Blue light: the good and the bad
A particular spectrum of blue light (in the turquoise range) may have some real benefits. Some studies show it does good things for your sleep patterns, and it may help fight the “winter blues” (there are even lights designed to help based on this exact theory). There’s also some evidence blue light could help reduce the development of myopia (near-sightedness).
There are also several studies suggesting blue light could be a risk factor for macular degeneration – but it has a far smaller impact than exposure to sunlight, smoking and age. The American Academy of Ophthalmologists has even said there is no evidence blue light causes any irreversible damage to our eyes.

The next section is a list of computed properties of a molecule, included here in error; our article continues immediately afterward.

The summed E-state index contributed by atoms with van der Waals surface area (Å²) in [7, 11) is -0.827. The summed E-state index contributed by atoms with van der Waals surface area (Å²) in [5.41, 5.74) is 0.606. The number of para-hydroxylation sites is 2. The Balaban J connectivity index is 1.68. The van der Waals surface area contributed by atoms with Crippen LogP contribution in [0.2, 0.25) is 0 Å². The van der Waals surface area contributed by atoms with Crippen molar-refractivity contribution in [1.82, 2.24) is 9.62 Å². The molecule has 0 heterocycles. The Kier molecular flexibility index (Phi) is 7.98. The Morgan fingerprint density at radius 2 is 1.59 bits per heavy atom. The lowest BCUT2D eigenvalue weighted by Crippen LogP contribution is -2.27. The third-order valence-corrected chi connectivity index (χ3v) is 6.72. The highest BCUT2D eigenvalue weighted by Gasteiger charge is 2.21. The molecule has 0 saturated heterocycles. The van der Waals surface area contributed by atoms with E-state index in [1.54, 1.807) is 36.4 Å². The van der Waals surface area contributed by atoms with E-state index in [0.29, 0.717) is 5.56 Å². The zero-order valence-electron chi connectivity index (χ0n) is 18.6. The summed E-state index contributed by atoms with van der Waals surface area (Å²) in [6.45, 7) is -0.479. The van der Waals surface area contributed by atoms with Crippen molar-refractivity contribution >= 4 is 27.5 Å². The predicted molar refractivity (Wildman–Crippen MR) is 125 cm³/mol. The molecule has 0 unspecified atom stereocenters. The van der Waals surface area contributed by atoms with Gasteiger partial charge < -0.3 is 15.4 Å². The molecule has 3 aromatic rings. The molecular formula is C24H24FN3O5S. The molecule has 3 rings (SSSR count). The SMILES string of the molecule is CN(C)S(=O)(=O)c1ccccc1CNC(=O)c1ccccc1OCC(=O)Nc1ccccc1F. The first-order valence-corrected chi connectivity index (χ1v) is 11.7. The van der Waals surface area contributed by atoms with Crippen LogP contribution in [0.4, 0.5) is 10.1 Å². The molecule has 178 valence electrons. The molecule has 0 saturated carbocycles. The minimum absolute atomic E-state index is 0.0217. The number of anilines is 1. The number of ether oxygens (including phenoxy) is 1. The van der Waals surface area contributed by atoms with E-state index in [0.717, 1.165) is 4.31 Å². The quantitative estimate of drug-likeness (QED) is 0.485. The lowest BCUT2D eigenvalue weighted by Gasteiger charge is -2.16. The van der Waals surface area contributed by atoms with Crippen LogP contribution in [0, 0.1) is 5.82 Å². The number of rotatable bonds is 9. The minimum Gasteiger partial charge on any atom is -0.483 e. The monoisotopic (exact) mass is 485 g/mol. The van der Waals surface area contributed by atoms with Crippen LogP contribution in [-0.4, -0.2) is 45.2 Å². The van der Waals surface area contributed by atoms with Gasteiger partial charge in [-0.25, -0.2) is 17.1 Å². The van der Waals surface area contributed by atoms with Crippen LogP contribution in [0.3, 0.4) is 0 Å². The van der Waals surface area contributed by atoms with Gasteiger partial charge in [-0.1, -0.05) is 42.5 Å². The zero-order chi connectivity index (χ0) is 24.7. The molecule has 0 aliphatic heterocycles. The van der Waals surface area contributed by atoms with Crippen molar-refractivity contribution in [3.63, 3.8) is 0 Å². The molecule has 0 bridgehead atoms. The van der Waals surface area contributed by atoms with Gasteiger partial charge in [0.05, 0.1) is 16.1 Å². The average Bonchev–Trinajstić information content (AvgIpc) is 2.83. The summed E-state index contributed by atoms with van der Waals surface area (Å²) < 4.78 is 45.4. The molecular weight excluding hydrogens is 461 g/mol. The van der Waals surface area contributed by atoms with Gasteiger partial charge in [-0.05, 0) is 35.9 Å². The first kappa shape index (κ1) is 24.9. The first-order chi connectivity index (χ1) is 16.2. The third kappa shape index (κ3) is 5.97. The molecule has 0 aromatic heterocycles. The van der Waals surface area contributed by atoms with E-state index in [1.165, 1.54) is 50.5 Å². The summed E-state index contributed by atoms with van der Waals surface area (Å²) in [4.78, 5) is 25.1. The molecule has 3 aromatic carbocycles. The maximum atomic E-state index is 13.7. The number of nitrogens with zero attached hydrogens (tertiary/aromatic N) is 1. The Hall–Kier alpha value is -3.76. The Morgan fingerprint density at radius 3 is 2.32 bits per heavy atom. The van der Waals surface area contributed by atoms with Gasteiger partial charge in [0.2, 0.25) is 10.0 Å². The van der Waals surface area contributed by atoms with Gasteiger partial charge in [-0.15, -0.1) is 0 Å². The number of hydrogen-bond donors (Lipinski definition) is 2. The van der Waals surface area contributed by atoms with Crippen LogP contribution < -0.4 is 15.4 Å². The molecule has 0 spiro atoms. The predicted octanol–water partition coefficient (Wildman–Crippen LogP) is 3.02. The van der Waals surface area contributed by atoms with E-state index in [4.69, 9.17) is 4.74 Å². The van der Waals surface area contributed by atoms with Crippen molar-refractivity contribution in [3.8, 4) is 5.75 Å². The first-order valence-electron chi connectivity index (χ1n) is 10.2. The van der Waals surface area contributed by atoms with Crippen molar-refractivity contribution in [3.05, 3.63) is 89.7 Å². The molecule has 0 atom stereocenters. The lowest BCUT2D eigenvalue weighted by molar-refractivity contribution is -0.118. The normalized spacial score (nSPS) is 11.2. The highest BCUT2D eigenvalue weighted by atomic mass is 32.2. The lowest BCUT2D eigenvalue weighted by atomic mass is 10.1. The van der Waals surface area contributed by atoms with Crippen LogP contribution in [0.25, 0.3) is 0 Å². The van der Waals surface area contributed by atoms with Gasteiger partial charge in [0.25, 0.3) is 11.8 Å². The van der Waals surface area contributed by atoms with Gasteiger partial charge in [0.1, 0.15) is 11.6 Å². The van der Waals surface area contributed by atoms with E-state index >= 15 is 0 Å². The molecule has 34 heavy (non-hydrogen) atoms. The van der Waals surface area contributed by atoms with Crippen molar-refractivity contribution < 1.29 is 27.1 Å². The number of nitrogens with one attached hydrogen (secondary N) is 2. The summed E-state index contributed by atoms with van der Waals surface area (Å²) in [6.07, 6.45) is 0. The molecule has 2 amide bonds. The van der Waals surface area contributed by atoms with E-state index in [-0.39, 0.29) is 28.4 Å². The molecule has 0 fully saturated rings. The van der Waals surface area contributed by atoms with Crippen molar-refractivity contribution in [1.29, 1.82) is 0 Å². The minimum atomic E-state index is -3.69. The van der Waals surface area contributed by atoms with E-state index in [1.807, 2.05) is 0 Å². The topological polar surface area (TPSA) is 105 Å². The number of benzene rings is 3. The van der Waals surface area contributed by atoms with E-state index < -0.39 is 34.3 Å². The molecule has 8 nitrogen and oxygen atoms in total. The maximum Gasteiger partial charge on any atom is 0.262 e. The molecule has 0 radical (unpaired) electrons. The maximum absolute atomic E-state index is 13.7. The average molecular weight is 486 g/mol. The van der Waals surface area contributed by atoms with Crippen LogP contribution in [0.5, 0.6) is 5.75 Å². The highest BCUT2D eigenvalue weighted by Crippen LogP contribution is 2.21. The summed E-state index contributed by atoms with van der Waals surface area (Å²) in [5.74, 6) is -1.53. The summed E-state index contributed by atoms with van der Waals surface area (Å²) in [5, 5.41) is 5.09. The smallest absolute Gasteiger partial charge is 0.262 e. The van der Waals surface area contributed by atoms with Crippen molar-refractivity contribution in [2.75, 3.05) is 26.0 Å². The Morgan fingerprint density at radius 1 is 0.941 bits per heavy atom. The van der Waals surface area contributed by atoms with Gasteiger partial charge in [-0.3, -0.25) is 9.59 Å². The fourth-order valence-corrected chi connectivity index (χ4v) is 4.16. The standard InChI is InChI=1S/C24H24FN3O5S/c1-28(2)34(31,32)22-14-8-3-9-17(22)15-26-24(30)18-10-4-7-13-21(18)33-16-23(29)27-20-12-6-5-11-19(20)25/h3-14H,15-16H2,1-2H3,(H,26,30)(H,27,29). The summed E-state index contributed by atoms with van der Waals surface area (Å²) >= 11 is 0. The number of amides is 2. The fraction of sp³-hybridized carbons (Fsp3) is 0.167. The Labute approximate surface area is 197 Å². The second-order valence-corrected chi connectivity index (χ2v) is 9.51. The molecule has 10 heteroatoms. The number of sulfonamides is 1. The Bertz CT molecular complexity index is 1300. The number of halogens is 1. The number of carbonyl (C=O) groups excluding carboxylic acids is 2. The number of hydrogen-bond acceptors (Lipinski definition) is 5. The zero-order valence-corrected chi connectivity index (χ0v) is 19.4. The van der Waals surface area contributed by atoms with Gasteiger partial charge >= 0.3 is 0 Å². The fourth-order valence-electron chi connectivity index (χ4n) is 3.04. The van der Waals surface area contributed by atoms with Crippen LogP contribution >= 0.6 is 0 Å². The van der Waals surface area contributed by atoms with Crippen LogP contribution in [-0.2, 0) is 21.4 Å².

But. (Yes, there’s always a but.) Blue light can affect melatonin levels and change your sleep patterns; that’s a well-established fact. And when it comes to the digital eye strain we get from being glued to our screens, poorer screen contrast due to blue light does make that strain worse.
Symptoms of digital eye strain include:
- dry, itchy, burning or red eyes
- blurred vision
- neck, shoulder and back pain.